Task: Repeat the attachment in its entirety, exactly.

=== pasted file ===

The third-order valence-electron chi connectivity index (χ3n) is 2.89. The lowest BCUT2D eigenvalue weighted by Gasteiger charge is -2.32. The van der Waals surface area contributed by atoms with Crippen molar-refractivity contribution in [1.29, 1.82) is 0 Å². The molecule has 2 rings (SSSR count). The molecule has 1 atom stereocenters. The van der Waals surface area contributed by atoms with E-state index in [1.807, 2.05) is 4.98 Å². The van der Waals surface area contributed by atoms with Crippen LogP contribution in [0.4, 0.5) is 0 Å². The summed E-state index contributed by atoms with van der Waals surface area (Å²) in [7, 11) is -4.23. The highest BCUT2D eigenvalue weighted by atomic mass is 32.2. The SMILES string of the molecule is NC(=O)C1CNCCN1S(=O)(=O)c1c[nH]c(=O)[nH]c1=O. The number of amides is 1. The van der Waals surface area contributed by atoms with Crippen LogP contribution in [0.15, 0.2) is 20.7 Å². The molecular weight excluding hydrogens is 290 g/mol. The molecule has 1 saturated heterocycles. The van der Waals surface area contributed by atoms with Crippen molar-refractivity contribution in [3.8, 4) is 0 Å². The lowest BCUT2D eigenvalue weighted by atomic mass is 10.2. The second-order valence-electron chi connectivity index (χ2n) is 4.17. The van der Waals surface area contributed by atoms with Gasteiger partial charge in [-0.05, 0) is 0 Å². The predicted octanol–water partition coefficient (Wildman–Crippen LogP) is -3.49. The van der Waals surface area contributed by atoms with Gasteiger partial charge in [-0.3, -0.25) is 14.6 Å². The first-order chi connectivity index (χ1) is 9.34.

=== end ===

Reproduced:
The third-order valence-electron chi connectivity index (χ3n) is 2.89. The lowest BCUT2D eigenvalue weighted by Gasteiger charge is -2.32. The van der Waals surface area contributed by atoms with Crippen molar-refractivity contribution in [1.29, 1.82) is 0 Å². The molecule has 2 rings (SSSR count). The molecule has 1 atom stereocenters. The van der Waals surface area contributed by atoms with E-state index in [1.807, 2.05) is 4.98 Å². The van der Waals surface area contributed by atoms with Crippen LogP contribution in [0.4, 0.5) is 0 Å². The summed E-state index contributed by atoms with van der Waals surface area (Å²) in [7, 11) is -4.23. The highest BCUT2D eigenvalue weighted by atomic mass is 32.2. The SMILES string of the molecule is NC(=O)C1CNCCN1S(=O)(=O)c1c[nH]c(=O)[nH]c1=O. The number of amides is 1. The van der Waals surface area contributed by atoms with Crippen LogP contribution in [0.15, 0.2) is 20.7 Å². The molecular weight excluding hydrogens is 290 g/mol. The molecule has 1 saturated heterocycles. The van der Waals surface area contributed by atoms with Crippen molar-refractivity contribution in [3.8, 4) is 0 Å². The lowest BCUT2D eigenvalue weighted by atomic mass is 10.2. The second-order valence-electron chi connectivity index (χ2n) is 4.17. The van der Waals surface area contributed by atoms with Gasteiger partial charge in [-0.05, 0) is 0 Å². The predicted octanol–water partition coefficient (Wildman–Crippen LogP) is -3.49. The van der Waals surface area contributed by atoms with Gasteiger partial charge in [-0.3, -0.25) is 14.6 Å². The first-order chi connectivity index (χ1) is 9.34.